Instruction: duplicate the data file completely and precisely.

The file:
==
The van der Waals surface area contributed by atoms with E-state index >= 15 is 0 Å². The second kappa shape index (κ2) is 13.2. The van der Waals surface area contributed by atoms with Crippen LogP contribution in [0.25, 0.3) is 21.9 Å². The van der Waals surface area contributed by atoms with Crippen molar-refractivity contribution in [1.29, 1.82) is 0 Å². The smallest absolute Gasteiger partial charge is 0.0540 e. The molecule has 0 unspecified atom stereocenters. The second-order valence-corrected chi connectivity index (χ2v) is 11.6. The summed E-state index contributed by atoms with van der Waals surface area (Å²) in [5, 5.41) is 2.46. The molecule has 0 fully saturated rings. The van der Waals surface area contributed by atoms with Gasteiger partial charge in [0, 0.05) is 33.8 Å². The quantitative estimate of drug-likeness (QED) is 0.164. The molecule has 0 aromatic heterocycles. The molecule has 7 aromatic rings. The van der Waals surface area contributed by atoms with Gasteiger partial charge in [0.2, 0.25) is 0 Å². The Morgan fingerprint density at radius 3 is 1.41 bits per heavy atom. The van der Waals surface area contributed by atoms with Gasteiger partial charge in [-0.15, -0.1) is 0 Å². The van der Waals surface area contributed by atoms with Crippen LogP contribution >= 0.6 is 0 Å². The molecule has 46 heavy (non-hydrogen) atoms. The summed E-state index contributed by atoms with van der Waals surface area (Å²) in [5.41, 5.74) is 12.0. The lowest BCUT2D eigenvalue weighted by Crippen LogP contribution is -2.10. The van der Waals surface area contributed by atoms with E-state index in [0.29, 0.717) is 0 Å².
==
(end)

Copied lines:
The van der Waals surface area contributed by atoms with E-state index >= 15 is 0 Å². The second kappa shape index (κ2) is 13.2. The van der Waals surface area contributed by atoms with Crippen LogP contribution in [0.25, 0.3) is 21.9 Å². The van der Waals surface area contributed by atoms with Crippen molar-refractivity contribution in [1.29, 1.82) is 0 Å². The smallest absolute Gasteiger partial charge is 0.0540 e. The molecule has 0 unspecified atom stereocenters. The second-order valence-corrected chi connectivity index (χ2v) is 11.6. The summed E-state index contributed by atoms with van der Waals surface area (Å²) in [5, 5.41) is 2.46. The molecule has 0 fully saturated rings. The van der Waals surface area contributed by atoms with Gasteiger partial charge in [0, 0.05) is 33.8 Å². The quantitative estimate of drug-likeness (QED) is 0.164. The molecule has 0 aromatic heterocycles. The molecule has 7 aromatic rings. The van der Waals surface area contributed by atoms with Gasteiger partial charge in [0.2, 0.25) is 0 Å². The Morgan fingerprint density at radius 3 is 1.41 bits per heavy atom. The van der Waals surface area contributed by atoms with Gasteiger partial charge in [-0.15, -0.1) is 0 Å². The van der Waals surface area contributed by atoms with Crippen LogP contribution >= 0.6 is 0 Å². The molecule has 46 heavy (non-hydrogen) atoms. The summed E-state index contributed by atoms with van der Waals surface area (Å²) in [5.41, 5.74) is 12.0. The lowest BCUT2D eigenvalue weighted by Crippen LogP contribution is -2.10. The van der Waals surface area contributed by atoms with E-state index in [0.29, 0.717) is 0 Å².